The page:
Thanks to the enthusiasm of local volunteers, the urban areas of Somerset’s Axe and Sheppey river catchments now have 16 newly-trained riverfly monitors to look after them, as part of our Trout in the Town TWIST (Transforming Waterways in Somerset’s Towns) project.
On Tuesday and Wednesday last week, after completing part of the national Riverfly Partnership’s training in a new online module, the volunteers met on the banks of the Keward Brook in Wells to complete their practical training under the watchful eye of trainer Jess Grant from Bristol Avon Rivers Trust (BART).
Riverfly monitoring is a brilliant citizen science project for assessing the health of your local river, because it’s based on regularly counting the pollution-sensitive aquatic insects that live there 24−7−365, and then reporting any problems to the Environment Agency (EA).
In order for the EA to take riverfly monitoring data seriously, it’s necessary for volunteers to be trained and certified in some standard procedures. These include taking a standardised 3‑minute kick sample in the river at an agreed site, and identifying some of the groups of invertebrates in the sample. Here’s a short video (presented by WTT’s good friend Stuart Crofts) which shows how the process works:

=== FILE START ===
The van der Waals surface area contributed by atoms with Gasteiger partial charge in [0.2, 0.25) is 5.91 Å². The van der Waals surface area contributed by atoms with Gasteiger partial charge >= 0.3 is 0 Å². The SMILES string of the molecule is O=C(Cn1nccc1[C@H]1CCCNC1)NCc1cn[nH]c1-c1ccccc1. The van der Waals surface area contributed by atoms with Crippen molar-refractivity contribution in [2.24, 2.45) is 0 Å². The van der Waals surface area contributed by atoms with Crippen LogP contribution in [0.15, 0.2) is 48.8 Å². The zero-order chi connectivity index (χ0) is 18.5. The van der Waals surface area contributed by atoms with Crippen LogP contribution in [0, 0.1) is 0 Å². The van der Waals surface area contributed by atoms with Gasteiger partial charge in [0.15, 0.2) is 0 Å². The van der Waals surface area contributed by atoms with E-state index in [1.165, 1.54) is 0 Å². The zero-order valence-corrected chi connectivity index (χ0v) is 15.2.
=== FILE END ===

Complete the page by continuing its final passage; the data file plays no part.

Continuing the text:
After their training, TWIST’s new team of riverfly monitors are now choosing and registering their monthly kick-sampling sites with BART (our local riverfly hub) and the EA – and we’ll all soon have much more informed knowledge about the ongoing health of the Axe, Cheddar Yeo, Sheppey and Keward Brook. We may also to be able to track down sources of pollution much more quickly when they happen!
If possible, we’re hoping to run another training day later this year for anyone who couldn’t make the sessions last week, or hadn’t heard about this project until now.
If you’d like to join the TWIST project and help us start monitoring even more sites on Somerset’s urban rivers, please email Theo Pike at firstname.lastname@example.org
The TWIST pilot project has been funded by the Environment Agency and the Somerset Catchment Partnership. We’re also very grateful to Mendip District Council for giving us permission to use this stretch of the Keward Brook and the adjacent river bank for training and ongoing monitoring.